In eukaryotes, chromatin exists in three major forms based on its compaction level - euchromatin, constitutive heterochromatin, and facultative heterochromatin.
Euchromatin is a gene-rich, less compact, and actively transcribed region of the chromatin. When fixed and viewed under a microscope, it appears as lightly stained regions, because it can retain fewer stain particles.
The histone tail amino acids of euchromatin are extensively acetylated. Acetylation increases the negative charge on histone proteins, locally reducing the histone-DNA affinity. This reduces the chromatin compaction, allowing easier access to DNA.
Constitutive heterochromatin is a repeat-rich, gene-poor, and highly compacted region. Under a microscope, constitutive heterochromatin appears darkly stained, as the compaction allows it to take up more DNA binding dye.
A methylated histone tail characterizes constitutive heterochromatin. Methylation increases the affinity between histones and DNA, thereby increasing the chromatin compaction and inhibiting access to DNA.
The methylated histones are also bound by a nonhistone protein called Heterochromatin Protein 1, which facilitates chromatin compaction and spread of constitutive heterochromatin.
Facultative heterochromatin is a repeat-poor and gene-silent region. Under the microscope, it also appears darkly stained due to its higher compaction. The key distinction between facultative and constitutive heterochromatin is that the genes contained within facultative heterochromatin regions are flexible.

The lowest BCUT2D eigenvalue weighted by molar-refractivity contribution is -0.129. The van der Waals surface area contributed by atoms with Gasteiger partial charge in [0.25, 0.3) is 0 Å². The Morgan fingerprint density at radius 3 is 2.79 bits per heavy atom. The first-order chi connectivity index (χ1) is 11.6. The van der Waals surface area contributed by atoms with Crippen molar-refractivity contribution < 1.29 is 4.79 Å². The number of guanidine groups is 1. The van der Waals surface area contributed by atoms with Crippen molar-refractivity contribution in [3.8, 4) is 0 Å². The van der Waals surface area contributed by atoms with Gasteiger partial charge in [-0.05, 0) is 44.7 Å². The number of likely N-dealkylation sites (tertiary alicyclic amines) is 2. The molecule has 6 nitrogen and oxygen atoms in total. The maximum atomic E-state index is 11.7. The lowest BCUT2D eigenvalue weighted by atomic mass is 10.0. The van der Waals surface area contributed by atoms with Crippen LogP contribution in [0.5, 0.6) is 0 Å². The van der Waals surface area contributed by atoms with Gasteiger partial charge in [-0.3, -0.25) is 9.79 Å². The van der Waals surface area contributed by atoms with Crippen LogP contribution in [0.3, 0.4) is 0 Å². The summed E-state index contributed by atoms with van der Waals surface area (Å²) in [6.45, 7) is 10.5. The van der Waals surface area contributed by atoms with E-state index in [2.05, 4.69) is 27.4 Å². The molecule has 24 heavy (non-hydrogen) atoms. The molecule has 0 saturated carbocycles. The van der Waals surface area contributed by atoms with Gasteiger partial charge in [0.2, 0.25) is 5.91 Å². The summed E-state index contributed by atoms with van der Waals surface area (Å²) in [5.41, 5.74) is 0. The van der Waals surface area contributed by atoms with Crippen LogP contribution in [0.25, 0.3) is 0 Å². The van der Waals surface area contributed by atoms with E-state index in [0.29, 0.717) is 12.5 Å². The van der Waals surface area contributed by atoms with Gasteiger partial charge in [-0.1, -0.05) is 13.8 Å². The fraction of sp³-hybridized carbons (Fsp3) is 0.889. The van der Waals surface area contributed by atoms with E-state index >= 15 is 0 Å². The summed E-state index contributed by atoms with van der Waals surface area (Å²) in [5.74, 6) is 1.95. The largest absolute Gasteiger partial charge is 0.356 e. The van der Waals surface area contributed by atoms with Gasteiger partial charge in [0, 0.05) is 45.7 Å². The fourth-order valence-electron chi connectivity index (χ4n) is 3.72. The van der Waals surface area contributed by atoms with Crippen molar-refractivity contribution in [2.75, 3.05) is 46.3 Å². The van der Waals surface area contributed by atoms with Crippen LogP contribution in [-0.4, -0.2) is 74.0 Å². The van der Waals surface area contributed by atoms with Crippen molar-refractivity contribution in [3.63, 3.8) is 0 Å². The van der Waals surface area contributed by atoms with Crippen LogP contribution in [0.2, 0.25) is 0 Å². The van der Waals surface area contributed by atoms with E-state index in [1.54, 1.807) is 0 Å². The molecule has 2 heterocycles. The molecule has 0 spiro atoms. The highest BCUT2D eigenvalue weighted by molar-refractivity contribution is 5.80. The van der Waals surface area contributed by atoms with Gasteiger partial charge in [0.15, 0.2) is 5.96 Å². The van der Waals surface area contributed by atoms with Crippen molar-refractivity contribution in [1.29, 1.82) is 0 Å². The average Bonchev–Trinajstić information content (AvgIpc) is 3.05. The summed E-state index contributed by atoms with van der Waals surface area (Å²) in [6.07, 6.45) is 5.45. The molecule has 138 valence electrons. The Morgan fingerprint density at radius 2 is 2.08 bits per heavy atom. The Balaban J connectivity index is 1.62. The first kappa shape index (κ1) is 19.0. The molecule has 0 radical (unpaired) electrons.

For example, in one cell, the genes in facultative heterochromatin may be repressed, while in another, the genes in the same locus may be expressed and wouldn’t be stored in the facultative state.
The facultative heterochromatin regions are often bound by a non-histone protein called Polycomb repressive complex 2 that can di- or tri-methylate H3 histones and contribute to transcriptional repression.
X-chromosome inactivation in female mammals is an example of facultative heterochromatin. Mammalian females have two X chromosomes, and males have only one.
One of the X chromosomes in females comprises highly condensed heterochromatin, resulting in the repression of all genes present on that chromosome. This ensures that genes on the X-chromosome of both males and females are expressed at the same level. Under the microscope, this inactivated X chromosome appears as a Barr body - a dense, darkly-stained spot at the periphery of the nucleus.